How wonderful the Christmas season is this year. Many, many people are giving to help others. It seems as if many are doing our best to make this a better country. Keep it up, people. You're making the world a better place.
CORA BIERNAT, COLUMBIA HEIGHTS
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The current turmoil in Congress crystallizes the true concerns of Republicans and Democrats.
Initially, Democrats wanted to pay for payroll tax cuts and unemployment compensation extensions with a surtax on people whose taxable net income is more than $1 million a year.
Republicans initially wanted to pay for it by cutting 10,000 federal employees (while assuring us that they know how to create jobs), and by freezing the salaries of the rest of the federal workforce for three years.
As you vote in next fall's election, determine who has your middle-class interests at heart. And, by the way, please help me find the website that lists all the new employment opportunities produced by the "job creators."
PAULA SWIGGUM, EAGAN
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I'm fed up with incumbents. Congress almost failed to compromise earlier this year, barely avoiding a government shutdown. Then the supercommittee failed us last month.
Now, Congress came very close to failing us again by almost not compromising on the payroll tax cuts. Millions of upset Americans, including me, will not be voting for any incumbent come this next election cycle, if we bother to vote at all.
BILL HAUGEN, WHITE BEAR TOWNSHIP
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I'm outraged that Hamline University didn't hire Tom Emmer ("Hamline created its Emmer mess," Dec. 17). He's being discriminated against because of his conservative values. He has a lot of credibility and would have been an asset to Hamline. What a shame that he wasn't given a chance.
FATIMA FRANZEN, SHAKOPEE
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As an opponent of the Marriage Amendment, I long to mock state Sen. Amy Koch for her hypocritical moralizing. But I can't, because I believe her statement that she regrets "more than words can express the hurt that I have caused to the people that I love."
Frankly, it's not my place to pass judgment on her actions. I would urge supporters of the marriage amendment to take a lesson here. If there's a threat to marriage, it's not same-sex relationships. In fact, it's not anything that can be legislated. Rather, it lies deep in the complexities of human love.
JEFF MOSES, MINNEAPOLIS
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Koch didn't go far enough with her apology for her inappropriate relationship with a Senate staff member. She needs to get down on her knees and beg for forgiveness from all of the gay, lesbian, bisexual and transgender citizens of Minnesota. The double standard by which she lives sets a horrible example and is insulting.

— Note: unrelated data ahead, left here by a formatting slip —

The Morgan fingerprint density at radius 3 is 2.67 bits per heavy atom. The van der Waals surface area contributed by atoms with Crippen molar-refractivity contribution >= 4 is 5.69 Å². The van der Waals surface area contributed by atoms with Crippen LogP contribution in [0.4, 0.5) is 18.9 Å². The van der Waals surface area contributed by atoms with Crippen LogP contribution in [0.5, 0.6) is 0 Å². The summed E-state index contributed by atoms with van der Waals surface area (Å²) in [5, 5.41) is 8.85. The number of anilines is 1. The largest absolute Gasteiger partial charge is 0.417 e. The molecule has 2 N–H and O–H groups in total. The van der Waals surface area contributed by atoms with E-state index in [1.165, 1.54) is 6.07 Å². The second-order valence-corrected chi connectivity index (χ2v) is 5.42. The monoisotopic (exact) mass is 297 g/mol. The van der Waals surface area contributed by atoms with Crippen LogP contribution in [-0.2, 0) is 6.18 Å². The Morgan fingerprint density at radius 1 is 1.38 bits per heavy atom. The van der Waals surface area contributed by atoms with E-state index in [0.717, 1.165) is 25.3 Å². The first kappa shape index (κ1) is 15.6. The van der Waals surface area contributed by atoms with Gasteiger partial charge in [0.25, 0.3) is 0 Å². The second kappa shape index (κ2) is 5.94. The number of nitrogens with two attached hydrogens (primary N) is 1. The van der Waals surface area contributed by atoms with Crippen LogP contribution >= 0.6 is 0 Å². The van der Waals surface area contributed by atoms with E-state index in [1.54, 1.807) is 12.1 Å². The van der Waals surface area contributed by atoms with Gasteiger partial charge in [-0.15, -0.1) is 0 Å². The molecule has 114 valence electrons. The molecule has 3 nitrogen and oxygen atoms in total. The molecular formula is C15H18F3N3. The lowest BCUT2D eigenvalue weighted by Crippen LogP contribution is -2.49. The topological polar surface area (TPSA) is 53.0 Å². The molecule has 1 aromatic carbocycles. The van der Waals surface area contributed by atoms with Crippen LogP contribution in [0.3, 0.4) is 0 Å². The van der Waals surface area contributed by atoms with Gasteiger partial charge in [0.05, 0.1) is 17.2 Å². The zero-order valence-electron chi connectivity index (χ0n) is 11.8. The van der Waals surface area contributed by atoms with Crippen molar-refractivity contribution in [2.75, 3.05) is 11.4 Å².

As a leader of the Republican Party, she worked vigorously to use the state's Constitution as a vehicle to legalize discrimination, while her own behavior demonstrated an immoral disregard of her marriage and unethical conduct as an elected official.
RODNEY A. SCHWARTZ, MINNEAPOLIS
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It's now apparent that Koch was less than forthcoming when she originally explained her decision to resign from her leadership post. At that time, she could have preserved an ounce of credibility by being honest. Now that her true character has been exposed, it's time for her to resign from the Senate altogether.
DON ANDERSON, MINNEAPOLIS
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Kersten's use of "us vs. them" and "soak the rich" rhetoric when discussing tax policy is divisive and misses the point ("Democrats find their bogeyman," Dec. 18). Our current debate at the state and national level is about three important things.
We have to better balance revenues and expenditures for long-term fiscal health. We have to insure that on the spending side of that equation, the safety net for those facing the biggest challenges in life is adequate and reflects our values as a state and nation.
And we have to make investments in areas like education, job training, affordable housing and other supports that give people a helping hand and a chance to be successful in life to the benefit of the entire community.
Asking those who have done their best and have the greatest capacity to contribute to achieving these ends is hardly an attack on wealthy citizens. It's a sensible proposition that deserves serious consideration, not tired old slogans.
STEVE CRAMER, MINNEAPOLIS
The writer is president/executive director of the Project for Pride in Living.
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Kersten was wrong to accuse President Obama and Democrats of targeting the wealthiest 1 percent of business leaders as public enemy No. 1. The real target is the myth that these 1 percent are the primary or only job creators.
This myth was created by the political ultra-right politicians in the hope that they could get some of this wealth to help get themselves reelected.
DICK PETERSON, NISSWA, MINN.